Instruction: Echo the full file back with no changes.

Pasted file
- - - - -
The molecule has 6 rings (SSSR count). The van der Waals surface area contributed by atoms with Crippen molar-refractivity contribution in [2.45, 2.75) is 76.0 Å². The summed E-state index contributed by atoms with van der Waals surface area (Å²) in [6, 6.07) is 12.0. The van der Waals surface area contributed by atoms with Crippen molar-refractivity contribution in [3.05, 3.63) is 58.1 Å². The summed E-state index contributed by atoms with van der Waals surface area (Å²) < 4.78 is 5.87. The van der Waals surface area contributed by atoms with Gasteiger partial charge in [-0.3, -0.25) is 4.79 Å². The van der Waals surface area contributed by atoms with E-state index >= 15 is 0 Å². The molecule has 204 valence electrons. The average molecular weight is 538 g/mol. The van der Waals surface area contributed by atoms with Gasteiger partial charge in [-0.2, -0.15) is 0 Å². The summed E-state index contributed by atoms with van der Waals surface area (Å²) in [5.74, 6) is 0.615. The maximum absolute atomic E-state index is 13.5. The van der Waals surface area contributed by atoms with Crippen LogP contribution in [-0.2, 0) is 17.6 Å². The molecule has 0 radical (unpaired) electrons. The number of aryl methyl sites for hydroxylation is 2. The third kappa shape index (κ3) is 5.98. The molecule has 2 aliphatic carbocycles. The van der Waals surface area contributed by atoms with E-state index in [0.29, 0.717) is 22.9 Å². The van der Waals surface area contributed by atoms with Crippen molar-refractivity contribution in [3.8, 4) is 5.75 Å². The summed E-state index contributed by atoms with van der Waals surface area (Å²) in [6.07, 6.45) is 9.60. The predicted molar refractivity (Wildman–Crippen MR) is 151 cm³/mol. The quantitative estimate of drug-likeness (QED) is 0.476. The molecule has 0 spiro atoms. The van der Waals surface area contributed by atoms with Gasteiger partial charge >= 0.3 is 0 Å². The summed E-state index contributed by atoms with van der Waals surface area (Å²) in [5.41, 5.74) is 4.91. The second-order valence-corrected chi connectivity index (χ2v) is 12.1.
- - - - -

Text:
The molecule has 6 rings (SSSR count). The van der Waals surface area contributed by atoms with Crippen molar-refractivity contribution in [2.45, 2.75) is 76.0 Å². The summed E-state index contributed by atoms with van der Waals surface area (Å²) in [6, 6.07) is 12.0. The van der Waals surface area contributed by atoms with Crippen molar-refractivity contribution in [3.05, 3.63) is 58.1 Å². The summed E-state index contributed by atoms with van der Waals surface area (Å²) < 4.78 is 5.87. The van der Waals surface area contributed by atoms with Gasteiger partial charge in [-0.3, -0.25) is 4.79 Å². The van der Waals surface area contributed by atoms with E-state index >= 15 is 0 Å². The molecule has 204 valence electrons. The average molecular weight is 538 g/mol. The van der Waals surface area contributed by atoms with Gasteiger partial charge in [-0.2, -0.15) is 0 Å². The summed E-state index contributed by atoms with van der Waals surface area (Å²) in [5.74, 6) is 0.615. The maximum absolute atomic E-state index is 13.5. The van der Waals surface area contributed by atoms with Crippen LogP contribution in [-0.2, 0) is 17.6 Å². The molecule has 0 radical (unpaired) electrons. The number of aryl methyl sites for hydroxylation is 2. The third kappa shape index (κ3) is 5.98. The molecule has 2 aliphatic carbocycles. The van der Waals surface area contributed by atoms with E-state index in [0.29, 0.717) is 22.9 Å². The van der Waals surface area contributed by atoms with Crippen molar-refractivity contribution in [3.8, 4) is 5.75 Å². The summed E-state index contributed by atoms with van der Waals surface area (Å²) in [6.07, 6.45) is 9.60. The predicted molar refractivity (Wildman–Crippen MR) is 151 cm³/mol. The quantitative estimate of drug-likeness (QED) is 0.476. The molecule has 0 spiro atoms. The van der Waals surface area contributed by atoms with Gasteiger partial charge >= 0.3 is 0 Å². The summed E-state index contributed by atoms with van der Waals surface area (Å²) in [5.41, 5.74) is 4.91. The second-order valence-corrected chi connectivity index (χ2v) is 12.1.